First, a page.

By Mike Hess

Biblically minded Christians should be the most caring people in the world. But the care we demonstrate goes well beyond a simple humanitarian or philanthropic concern. It should come from hearts that have personally experienced God’s compassion and care through faith in Jesus Christ. The love of Christ compels us to compassionately love those who are suffering.

The reason we should display God’s compassionate heart to others stems from our desire to please our Heavenly Father. Scripture shows us a portrait of Jesus as a loving and compassionate Savior, but it also explains the motivation behind His actions: “for I [Jesus] always do the things that are pleasing to Him [God the Father]” (John 8:29, NASB).

We Christians should care about others because our hearts have been transformed so that, not only are our actions changed, but our motivations are as well. We desire to help needy people who are sick, panic stricken, impoverished, and grieving because we want to exalt the One Who has shown so much love and compassion to us.

Here are four reasons Christians should sincerely care about the current COVID-19 crisis:

  • We care because we love our neighbors. The second greatest commandment, according to Jesus, is to “love your neighbor as yourself” (Matt. 22:39). Notice the command does not say to “love yourself.” The fact that we naturally love ourselves is already assumed. Jesus teaches that in the same way we care, feed, and nurture ourselves, we should also endeavor to care, feed, and nurture the people God has brought into our lives. The transformative power of the gospel moves us from an attitude of self-love to one of loving God supremely and loving others sacrificially. This means there should be a deep concern in our hearts when others are suffering. The same health that we desire for ourselves, we should want others to have. When we prioritize our love for God, we will also prioritize our love and care for our neighbors.
  • We care because we cherish life. Scripture places an incredibly high value on human life—from the very moment of conception to the last dying breath (Ps. 139:13–16). Christians should likewise cherish and guard the sanctity of human life, which motivates us to not only speak out against the barbaric dismemberment of unborn children, but also against the devaluing of the lives of the elderly, mentally handicapped, or terminally ill. We care about life because God is the Creator of all life from conception to death. Therefore, we see the value of helping those who are suffering physically. We’re moved with compassion when others suffer through sickness. We care about life because we know and worship the Creator of all life. And He tells us that every human being is created in His image.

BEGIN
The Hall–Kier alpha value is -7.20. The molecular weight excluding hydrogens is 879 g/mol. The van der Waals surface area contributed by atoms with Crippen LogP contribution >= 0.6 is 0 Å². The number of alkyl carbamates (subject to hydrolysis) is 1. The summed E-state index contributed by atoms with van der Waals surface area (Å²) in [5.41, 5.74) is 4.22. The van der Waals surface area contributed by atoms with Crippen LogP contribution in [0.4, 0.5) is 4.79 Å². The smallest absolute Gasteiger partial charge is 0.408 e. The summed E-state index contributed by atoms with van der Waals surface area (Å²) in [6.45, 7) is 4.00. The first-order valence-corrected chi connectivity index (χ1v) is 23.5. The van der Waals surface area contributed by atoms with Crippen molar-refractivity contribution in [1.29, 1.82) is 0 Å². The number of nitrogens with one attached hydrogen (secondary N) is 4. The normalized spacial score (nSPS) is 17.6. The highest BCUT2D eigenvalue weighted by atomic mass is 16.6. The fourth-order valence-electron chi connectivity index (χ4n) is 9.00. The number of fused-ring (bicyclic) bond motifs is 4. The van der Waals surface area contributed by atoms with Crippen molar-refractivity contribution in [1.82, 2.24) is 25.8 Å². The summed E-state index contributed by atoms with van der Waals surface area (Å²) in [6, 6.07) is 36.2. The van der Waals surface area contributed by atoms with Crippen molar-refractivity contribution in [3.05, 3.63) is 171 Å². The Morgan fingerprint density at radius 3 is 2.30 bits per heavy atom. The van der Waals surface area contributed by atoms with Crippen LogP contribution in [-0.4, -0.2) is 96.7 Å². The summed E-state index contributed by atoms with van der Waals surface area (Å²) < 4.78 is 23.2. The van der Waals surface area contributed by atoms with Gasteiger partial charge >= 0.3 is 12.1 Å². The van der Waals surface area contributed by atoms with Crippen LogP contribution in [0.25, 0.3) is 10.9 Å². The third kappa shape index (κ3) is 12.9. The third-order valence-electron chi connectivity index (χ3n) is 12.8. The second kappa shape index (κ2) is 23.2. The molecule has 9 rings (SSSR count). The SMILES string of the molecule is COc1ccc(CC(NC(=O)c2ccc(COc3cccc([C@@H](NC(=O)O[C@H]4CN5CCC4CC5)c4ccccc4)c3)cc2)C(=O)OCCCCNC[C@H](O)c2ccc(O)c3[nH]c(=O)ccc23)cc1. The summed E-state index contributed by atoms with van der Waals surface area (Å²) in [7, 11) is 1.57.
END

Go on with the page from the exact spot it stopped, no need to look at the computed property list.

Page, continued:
• We care because of the value of human souls. The Bible is an amazingly honest book. It warns us about the brevity of life compared to eternity (James 4:14). It teaches that death is an inescapable reality for every living person (Heb. 9:27). Every human being, without exception, will spend eternity somewhere. We care about those suffering from any kind of incurable disease because we care deeply about the condition of their souls. Caring for people’s physical needs can provide great temporary relief, but our message—the gospel—has ramifications that extend far beyond the physical life we experience now, to eternity. Those who have been eternally saved by grace alone, through faith alone, in Jesus Christ alone know a security that no earthly vaccination or cure can ever give. So we care about people because we’re concerned about where they will spend eternity after they’ve taken their last breath.
  • We care because we know that our groans will turn to glory. Something just doesn’t seem right with the world. The suffering, pain, sorrow, grief, and death that are common to all human experience indicate to us that this just isn’t the way it’s supposed to be. The Bible affirms this impression and teaches us that one day there will be no more disease, death, or sorrow (Rev. 21:3–4). All of creation is presently suffering from the Fall (Rom. 8:21–23), and every believer in Christ inwardly “groans” for the redemption of our world and the redemption of our bodies. Someday we will receive glorified bodies—raised in the likeness of Jesus’ resurrected body—that will not need medication, surgeries, vitamins, insulin shots, chemotherapy, or funeral coffins. Jesus will return for His church and will take our “lowly” bodies, prone as they are to sickness and pain, and He will gloriously raise up and transform them “by the power that enables him to subject everything to himself” (Phil. 3:21, CSB).

We Christians must care for others because God has cared so much for us. We care because of the truth that has been revealed to us, a truth that looks beyond the present realities of temporary pain and physical suffering, that sees no dire situation as hopeless because we have placed our hope in a great and mighty God (Ps. 146:5). So instead of allowing fear and panic to control our hearts, let’s fixate on Jesus Christ and mobilize to provide care, compassion and prayer, because God has given so much love and compassion to us. We care for others because we know what it is to be loved.

Mike Hess serves as national representative of the General Association of Regular Baptist Churches.